JT 8.2016This article by Jennifer Tan appeared in SGX's kopi-C: the Company brew series, and is republished with permission.

Food Empire CEO Sudeep Nair’s fortuitous, and somewhat unexpected, career journey – one that spanned three decades – first began with a switch from coding to computers, then to coffee.

A software programmer by training, Nair realised early on that this role wasn’t his cup of tea, and turned to computer equipment sales.

It was during one of his buying trips to Bangkok in 1992 that he crossed paths with Food Empire Chairman Tan Wang Cheow, who then was running a consumer electronics dealership.

The pair hit it off, and the following year, Nair decided to throw in his lot with Tan.

Test product


"We didn’t want to handle someone else’s brands – we wanted to create something of our own. So after our first test product – a 3-in-1 instant coffee mix – was well-accepted by the market, we knew we had struck gold.

-- CEO Sudeep Nair. 
(NextInsight file photo)

“Our business focused on exporting electronics goods like disk drives, printers and PCs to Eastern Europe. As it was a pure trading model, operating conditions could be brutal,” Nair recalled.

“It happened that some our distributor contacts were interested in sampling new beverage products, so we brought over some sachets of 3-in-1 coffee mix. After that, trial orders for the coffee mix took off.”

maccoffee variants

The pair knew the writing was on the wall for consumer electronics distribution, a business plagued by stiff competition and razor-thin margins.

“We didn’t want to handle someone else’s brands – we wanted to create something of our own. So after our first test product – a 3-in-1 instant coffee mix – was well-accepted by the market, we knew we had struck gold.”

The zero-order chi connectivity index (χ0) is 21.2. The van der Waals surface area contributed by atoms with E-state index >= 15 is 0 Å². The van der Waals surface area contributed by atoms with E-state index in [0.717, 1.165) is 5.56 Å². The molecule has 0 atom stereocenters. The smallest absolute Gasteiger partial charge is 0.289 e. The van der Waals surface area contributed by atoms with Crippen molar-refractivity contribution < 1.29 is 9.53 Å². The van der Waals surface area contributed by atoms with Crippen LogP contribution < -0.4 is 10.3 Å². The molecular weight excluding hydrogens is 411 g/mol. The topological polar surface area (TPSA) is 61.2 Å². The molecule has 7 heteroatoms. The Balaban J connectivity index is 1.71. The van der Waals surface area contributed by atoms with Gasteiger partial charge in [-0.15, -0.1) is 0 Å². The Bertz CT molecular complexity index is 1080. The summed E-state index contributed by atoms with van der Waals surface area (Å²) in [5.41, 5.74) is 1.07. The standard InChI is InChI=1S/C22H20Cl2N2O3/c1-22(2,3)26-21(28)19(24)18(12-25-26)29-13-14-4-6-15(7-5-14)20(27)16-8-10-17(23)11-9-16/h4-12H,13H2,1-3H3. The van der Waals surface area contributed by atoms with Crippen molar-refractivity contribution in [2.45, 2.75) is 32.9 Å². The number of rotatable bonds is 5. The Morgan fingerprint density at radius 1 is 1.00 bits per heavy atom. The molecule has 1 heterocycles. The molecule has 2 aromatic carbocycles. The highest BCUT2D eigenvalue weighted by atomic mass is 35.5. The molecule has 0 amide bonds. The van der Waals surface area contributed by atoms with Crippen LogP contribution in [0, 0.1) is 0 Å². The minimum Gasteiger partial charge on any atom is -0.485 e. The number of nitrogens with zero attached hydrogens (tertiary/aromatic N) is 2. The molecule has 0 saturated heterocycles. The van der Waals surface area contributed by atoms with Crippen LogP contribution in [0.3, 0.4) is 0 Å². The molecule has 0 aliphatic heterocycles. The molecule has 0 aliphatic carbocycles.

In 1995, with 40 employees in a small office in Moscow, the MacCoffee brand – which opened up a new world of aromatic flavours for Russian consumers – was born.

For Nair, it was more of a hardship posting. “I was hesitant to move to Moscow,” he admitted.

After the Berlin Wall collapsed in 1989 and the Soviet Union dissolved in 1991, Russia and Eastern Europe was in disarray. “Other colleagues who came over stayed up to a month before quitting, and there was no one else left to do the job.”

Another hurdle was educating the local, predominantly tea-drinking market. “At that time, no one knew much about instant coffee. Thankfully, the locals were game to try new products.”

As Eastern Europe began its transition to a market economy, foreign investments were warmly welcomed. In particular, instant food and beverage products were seen as a novelty.

A Bumpy Road

arabicaBy 1997, Nair, as Food Empire’s Country Head, had succeeded in laying the foundation for a multi-million-dollar MacCoffee brand, one that took Moscow by storm. “That was our first high,” he added.